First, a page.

Inside the Beltway, excuses are more the rage than the Harlem Shake these days. As we’ve seen, the sequester has put finger-pointing back on full display, with leadership is short supply.
Leading the way in this regard once again is the President, who has completely shifted his blame-Bush mantra to blame-Congress over the sequester. In short, Mr. Obama claims (A) the GOP is unwilling to compromise on taxes, and (B) the effects of the sequester will blunt momentum of a good economy we were on the verge of finally enjoying.
That said, here is a current snapshot of the economy Mr. Obama currently resides over:
GDP is growing at 0.1 percent (four percent GDP growth is considered healthy). Overall, U.S. GDP growth in 2012 (2.2 percent) is ranked 122nd in the world.
In January, household incomes dropped to their lowest level in 20 years.
Unemployment has climbed to 7.9 percent as more discouraged people continue to stop looking for work altogether. Keeping in mind the poor economy Mr. Obama inherited in 2009 (so we’ll leave that year out, along with 2010), monthly job creation in 2011 and 2012 was still consistently below what is needed to keep up with population growth (about 150,000 jobs per month created vs. 200,000 per month needed).
Despite what many are calling an energy boom, gas prices are up 13 percent ($3.73 per gallon) in the past month (more on that in a moment).
The reason these five economic indicators are cited is because they run concurrent to what CNN’s Ali Velshi stated after the sequester became reality on Friday:
“We got unemployment edging down, jobs being created, very low interest rates, and an energy boom,” explained Velshi. “We could be really moving to the top of the global pile in terms of economic activity, and this sort of thing [sequester] is like the government sticking its foot out just as you’re gaining speed as you’re running.”
Velshi would later modify his comment (via Twitter) by stating the U.S. is in a “difficult but promising time” during a public spat with Bretibart.com columnist John Nolte. The Twitter war began after Nolte exaggerated Velshi’s overall feeling on the economy (Nolte concluded in a column that Velshi implied the economy was booming; Velshi said no such thing).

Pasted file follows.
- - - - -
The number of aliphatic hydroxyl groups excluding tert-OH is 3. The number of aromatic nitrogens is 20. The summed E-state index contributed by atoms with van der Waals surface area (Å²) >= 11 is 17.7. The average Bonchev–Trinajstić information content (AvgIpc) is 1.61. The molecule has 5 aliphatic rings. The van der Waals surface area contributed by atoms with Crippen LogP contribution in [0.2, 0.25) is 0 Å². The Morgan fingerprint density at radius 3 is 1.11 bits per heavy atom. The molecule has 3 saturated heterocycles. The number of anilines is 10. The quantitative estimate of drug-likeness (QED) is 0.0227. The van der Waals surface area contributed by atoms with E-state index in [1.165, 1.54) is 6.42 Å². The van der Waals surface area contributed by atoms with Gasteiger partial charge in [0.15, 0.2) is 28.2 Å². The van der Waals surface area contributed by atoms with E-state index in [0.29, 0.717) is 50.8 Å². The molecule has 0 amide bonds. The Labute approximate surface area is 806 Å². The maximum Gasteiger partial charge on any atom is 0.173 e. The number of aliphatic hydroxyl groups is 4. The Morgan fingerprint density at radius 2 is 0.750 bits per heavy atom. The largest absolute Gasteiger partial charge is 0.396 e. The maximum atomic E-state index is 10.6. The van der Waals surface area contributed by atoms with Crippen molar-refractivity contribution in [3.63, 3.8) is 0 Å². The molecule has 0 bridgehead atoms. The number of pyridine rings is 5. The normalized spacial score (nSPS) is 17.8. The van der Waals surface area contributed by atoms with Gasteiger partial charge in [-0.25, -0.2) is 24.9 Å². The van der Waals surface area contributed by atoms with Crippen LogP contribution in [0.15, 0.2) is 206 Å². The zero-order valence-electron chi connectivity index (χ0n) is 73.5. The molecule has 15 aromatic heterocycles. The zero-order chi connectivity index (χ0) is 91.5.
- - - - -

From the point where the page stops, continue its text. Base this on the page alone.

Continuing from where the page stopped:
Regardless, there’s one thing that can be counted on for the rest of 2013 from the usual suspects in the media: Any poor economic news, like the kind of reports we received B.S. (before sequester), will be connected to said sequester when taking the President’s latest perspective into account:
“So every time that we get a piece of economic news over the next month, next two months, next six months, as long as the sequester’s in place we’ll know that that economic news could have been better if Congress had not failed to act.”
With the blame-Bush card played out following the election, the President–who has shown zero inclination to make any meaningful spending cuts or make any reforms to unsustainable entitlements—needs another excuse for his underperforming economic policies. He gets that excuse with the sequester, which according to Bob Woodward (the objective reporter closest to Mr. Obama and Republicans during the 2011 Fiscal Cliff negotiations) was the President’s idea in the first place. But now the President is trying to add new revenue (tax hikes) to the equation…
One problem: Republicans already compromised on tax hikes during the December 2012 Fiscal Cliff negotiations to the tune of $620 billion in new revenues…and did so without any spending cuts from the President in return.
Of course, this not-so-small fact was lost on Kathleen Parker on Meet the Press Sunday, where she stated the sequester debacle was mostly due to the following:
“The Republicans cannot give on taxes, they simply can’t,” she said. “It would damage their brand permanently.”
In other words, that $620 billion tax hike the President got just two months ago just mentioned above? Never happened. Ms. Parker doesn’t bring it up. Mr. Obama doesn’t either. And it still hasn’t been revealed exactly where the revenue from those tax hikes is being allocated.
A Gallup poll relaesed last month shows only 41 percent of Americans agree with the President’s position on taxes, 39 percent approve of the President’s handling of the economy and 31 percent give a thumbs up on his managing of the deficit.
If Mr. Obama thinks he was elected due to his economic prowess, it isn’t indicated in these numbers.
Almost non-existent GDP growth?
Below par job creation?
Incomes falling to 20-year lows?
Will the President ever take responsibility for any of this mess?
Will the press ever challenge a narrative that still somehow includes “Republicans will never compromise on taxes”, when they already have?
If the first 50 months of this Presidency is any indication, that’s now a rhetorical question.
Follow Joe Concha on Twitter @ConchSports
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